Searching is an iterative process and often requires re-evaluation and testing by adding or changing keywords and the ways they relate to each other. To guide your search development, you can follow the search steps below. For more information on each step, navigate to its matching tab on the right menu.
1. Formulate a clear, well-defined, answerable search question
Generally, the basic literature search process begins with formulating a clear, well-defined research question. Asking the right research question is essential to creating an effective search. Your research question(s) must be well-defined and answerable. If the question is too broad, your search will yield more information than you can possibly look through.
2. Identify primary concepts and gather synonyms
Your research question will also help identify the primary search concepts. This will allow you to think about how you want the concepts to relate to each other. Since different authors use different terminology to refer to the same concept, you will need to gather synonyms and all the ways authors might express them. However, it is important to balance the terms so that the synonyms do not go beyond the scope of how you've defined them.
3. Locate subject headings (MeSH)
Subject databases like PubMed use 'controlled vocabularies' made up of subject headings that are preassigned to indexed articles that share a similar topic. These subject headings are organized hierarchically within a family tree of broader and narrower concepts. In PubMed and MEDLINE, the subject headings are called Medical Subject Headings (MeSH). By including MeSH terms in your search, you will not have to think about word variations, word endings, plural or singular forms, or synonyms. Some topics or concepts may even have more than one appropriate MeSH term. There are also times when a topic or concept may not have a MeSH term.
4. Combine concepts using Boolean operators AND/OR
Once you have identified your search concepts, synonyms, and MeSH terms, you'll need to put them together using nesting and Boolean operators (e.g. AND, OR, NOT). Nesting uses parentheses to put search terms into groups. Boolean operators are used to combine similar and different concepts into one query.
5. Refine search terms and search in PubMed
There are various database search tactics you can use, such as field tags to limit the search to certain fields, quotation marks for phrase searching, and proximity operators to search a number of spaces between terms to refine your search terms. The constructed search string is ready to be pasted into PubMed.
6. Apply limits (optional)
If you're getting too many results, you can further refine your search results by using limits on the left box of the results page. Limits allow you to narrow your search by a number of facets such as year, journal name, article type, language, age, etc.
Depending on the nature of the literature review, the complexity and comprehensiveness of the search strategies and the choice of databases can be different. Please contact the Lane Librarians if you have any questions.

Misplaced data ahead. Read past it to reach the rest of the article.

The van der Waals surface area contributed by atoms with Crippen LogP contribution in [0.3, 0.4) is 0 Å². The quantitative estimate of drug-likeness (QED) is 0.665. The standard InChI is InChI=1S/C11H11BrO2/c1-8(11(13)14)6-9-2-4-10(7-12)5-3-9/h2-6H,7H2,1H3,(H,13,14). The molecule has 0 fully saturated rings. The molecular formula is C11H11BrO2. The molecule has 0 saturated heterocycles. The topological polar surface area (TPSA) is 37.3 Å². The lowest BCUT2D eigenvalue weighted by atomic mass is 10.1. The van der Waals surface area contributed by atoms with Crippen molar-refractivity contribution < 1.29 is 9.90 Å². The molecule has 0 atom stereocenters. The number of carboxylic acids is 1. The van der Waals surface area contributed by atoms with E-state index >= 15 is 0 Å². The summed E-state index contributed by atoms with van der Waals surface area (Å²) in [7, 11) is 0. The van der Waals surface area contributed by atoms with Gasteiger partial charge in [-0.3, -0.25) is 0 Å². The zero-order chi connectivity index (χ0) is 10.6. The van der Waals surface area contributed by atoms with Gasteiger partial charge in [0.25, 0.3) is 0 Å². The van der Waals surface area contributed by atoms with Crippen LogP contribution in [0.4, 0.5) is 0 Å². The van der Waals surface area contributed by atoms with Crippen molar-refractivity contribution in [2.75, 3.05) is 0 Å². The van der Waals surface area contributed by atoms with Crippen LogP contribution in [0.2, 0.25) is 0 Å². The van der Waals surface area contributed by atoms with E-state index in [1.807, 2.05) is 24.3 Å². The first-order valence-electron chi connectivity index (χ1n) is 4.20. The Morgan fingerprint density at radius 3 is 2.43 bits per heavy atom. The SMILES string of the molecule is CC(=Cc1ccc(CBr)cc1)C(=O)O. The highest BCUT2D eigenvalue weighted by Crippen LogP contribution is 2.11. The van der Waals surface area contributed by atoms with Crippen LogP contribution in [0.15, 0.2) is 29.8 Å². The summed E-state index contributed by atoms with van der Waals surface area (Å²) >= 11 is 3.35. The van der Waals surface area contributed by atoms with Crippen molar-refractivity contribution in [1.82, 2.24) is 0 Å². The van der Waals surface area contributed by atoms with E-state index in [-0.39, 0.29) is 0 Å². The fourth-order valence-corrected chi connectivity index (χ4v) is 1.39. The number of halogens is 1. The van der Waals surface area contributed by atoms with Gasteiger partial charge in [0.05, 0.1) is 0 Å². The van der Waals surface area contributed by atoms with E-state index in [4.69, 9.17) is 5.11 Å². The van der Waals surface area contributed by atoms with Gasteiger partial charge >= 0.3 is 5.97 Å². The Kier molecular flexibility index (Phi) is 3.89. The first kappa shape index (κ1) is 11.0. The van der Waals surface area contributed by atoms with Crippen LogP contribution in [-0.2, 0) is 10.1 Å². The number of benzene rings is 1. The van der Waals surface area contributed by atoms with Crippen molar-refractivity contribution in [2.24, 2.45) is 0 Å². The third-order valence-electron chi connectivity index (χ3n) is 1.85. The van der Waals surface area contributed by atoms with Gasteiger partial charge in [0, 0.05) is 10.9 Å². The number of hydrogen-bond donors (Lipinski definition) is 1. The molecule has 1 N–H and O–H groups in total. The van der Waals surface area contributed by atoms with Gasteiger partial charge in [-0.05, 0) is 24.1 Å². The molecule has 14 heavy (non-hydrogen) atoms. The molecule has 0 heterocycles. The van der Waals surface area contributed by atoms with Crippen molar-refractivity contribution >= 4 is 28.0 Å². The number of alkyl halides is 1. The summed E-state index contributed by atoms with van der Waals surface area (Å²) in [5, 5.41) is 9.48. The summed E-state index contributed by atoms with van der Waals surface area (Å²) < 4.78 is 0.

The type of information you gather is influenced by the type of information source or database you select to search. Bibliographic databases contain references to published literature, such as journal articles, conference abstracts, books, reports, government and legal publications, and patents. Literature reviews typically synthesis indexed, peer-reviewed articles (i.e. works that generally represent the latest original research and have undergone rigorous expert screening before publication), and gray literature (i.e. materials not formally published by commercial publishers or peer-reviewed journals). PubMed offers a breadth of health sciences literature and is a good starting point to locate journal articles.
What is PubMed?
PubMed is a free search engine accessing primarily the MEDLINE database of references and abstracts on life sciences and biomedical topics. Available to the public online since 1996, PubMed was developed and is maintained by the National Center for Biotechnology Information (NCBI), at the U.S. National Library of Medicine (NLM), located at the National Institutes of Health (NIH).
MEDLINE is the National Library of Medicine’s (NLM) premier bibliographic database that contains more than 27 million references to journal articles from more than 5,200 worldwide journals in life sciences with a concentration on biomedicine. The Literature Selection Technica Review Committee (LSTRC) reviews and selects journals for MEDLINE based on the research quality and impact of the journals. A distinctive feature of MEDLINE is that the records are indexed with NLM Medical Subject Headings (MeSH).
PubMed also contains citations for PubMed Central (PMC) articles. PMC is a full-text archive that includes articles from journals reviewed and selected by NLM for archiving (current and historical), as well as individual articles collected for archiving in compliance with funder policies. PubMed allows users to search keywords in the bibliographic data, but not the full text of the PMC articles.